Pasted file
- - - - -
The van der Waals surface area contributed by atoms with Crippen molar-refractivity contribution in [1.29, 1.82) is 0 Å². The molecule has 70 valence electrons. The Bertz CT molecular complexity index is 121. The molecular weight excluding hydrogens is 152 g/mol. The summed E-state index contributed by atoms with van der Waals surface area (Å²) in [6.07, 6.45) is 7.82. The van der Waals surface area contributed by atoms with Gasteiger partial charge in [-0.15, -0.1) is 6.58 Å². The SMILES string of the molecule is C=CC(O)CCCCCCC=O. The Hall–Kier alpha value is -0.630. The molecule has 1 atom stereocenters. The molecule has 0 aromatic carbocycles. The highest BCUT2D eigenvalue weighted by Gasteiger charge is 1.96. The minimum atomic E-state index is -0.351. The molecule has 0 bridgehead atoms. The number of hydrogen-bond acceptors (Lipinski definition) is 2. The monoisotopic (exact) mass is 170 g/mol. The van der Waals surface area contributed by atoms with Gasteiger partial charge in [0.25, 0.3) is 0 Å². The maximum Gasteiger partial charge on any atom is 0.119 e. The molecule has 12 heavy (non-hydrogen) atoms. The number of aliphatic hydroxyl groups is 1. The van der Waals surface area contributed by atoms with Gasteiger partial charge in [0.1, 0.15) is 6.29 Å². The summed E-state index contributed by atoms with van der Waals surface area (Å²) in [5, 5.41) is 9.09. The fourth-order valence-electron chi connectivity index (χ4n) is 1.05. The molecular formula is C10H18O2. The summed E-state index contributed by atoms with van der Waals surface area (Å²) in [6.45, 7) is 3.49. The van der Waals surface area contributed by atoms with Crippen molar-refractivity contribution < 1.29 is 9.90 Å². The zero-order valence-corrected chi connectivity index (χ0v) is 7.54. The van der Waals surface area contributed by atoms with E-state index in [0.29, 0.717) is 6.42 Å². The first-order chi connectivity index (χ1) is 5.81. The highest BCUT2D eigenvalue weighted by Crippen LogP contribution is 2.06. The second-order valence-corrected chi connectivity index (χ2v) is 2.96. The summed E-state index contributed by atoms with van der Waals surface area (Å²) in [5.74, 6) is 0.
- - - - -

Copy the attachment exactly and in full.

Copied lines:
The van der Waals surface area contributed by atoms with Crippen molar-refractivity contribution in [1.29, 1.82) is 0 Å². The molecule has 70 valence electrons. The Bertz CT molecular complexity index is 121. The molecular weight excluding hydrogens is 152 g/mol. The summed E-state index contributed by atoms with van der Waals surface area (Å²) in [6.07, 6.45) is 7.82. The van der Waals surface area contributed by atoms with Gasteiger partial charge in [-0.15, -0.1) is 6.58 Å². The SMILES string of the molecule is C=CC(O)CCCCCCC=O. The Hall–Kier alpha value is -0.630. The molecule has 1 atom stereocenters. The molecule has 0 aromatic carbocycles. The highest BCUT2D eigenvalue weighted by Gasteiger charge is 1.96. The minimum atomic E-state index is -0.351. The molecule has 0 bridgehead atoms. The number of hydrogen-bond acceptors (Lipinski definition) is 2. The monoisotopic (exact) mass is 170 g/mol. The van der Waals surface area contributed by atoms with Gasteiger partial charge in [0.25, 0.3) is 0 Å². The maximum Gasteiger partial charge on any atom is 0.119 e. The molecule has 12 heavy (non-hydrogen) atoms. The number of aliphatic hydroxyl groups is 1. The van der Waals surface area contributed by atoms with Gasteiger partial charge in [0.1, 0.15) is 6.29 Å². The summed E-state index contributed by atoms with van der Waals surface area (Å²) in [5, 5.41) is 9.09. The fourth-order valence-electron chi connectivity index (χ4n) is 1.05. The molecular formula is C10H18O2. The summed E-state index contributed by atoms with van der Waals surface area (Å²) in [6.45, 7) is 3.49. The van der Waals surface area contributed by atoms with Crippen molar-refractivity contribution < 1.29 is 9.90 Å². The zero-order valence-corrected chi connectivity index (χ0v) is 7.54. The van der Waals surface area contributed by atoms with E-state index in [0.29, 0.717) is 6.42 Å². The first-order chi connectivity index (χ1) is 5.81. The highest BCUT2D eigenvalue weighted by Crippen LogP contribution is 2.06. The second-order valence-corrected chi connectivity index (χ2v) is 2.96. The summed E-state index contributed by atoms with van der Waals surface area (Å²) in [5.74, 6) is 0.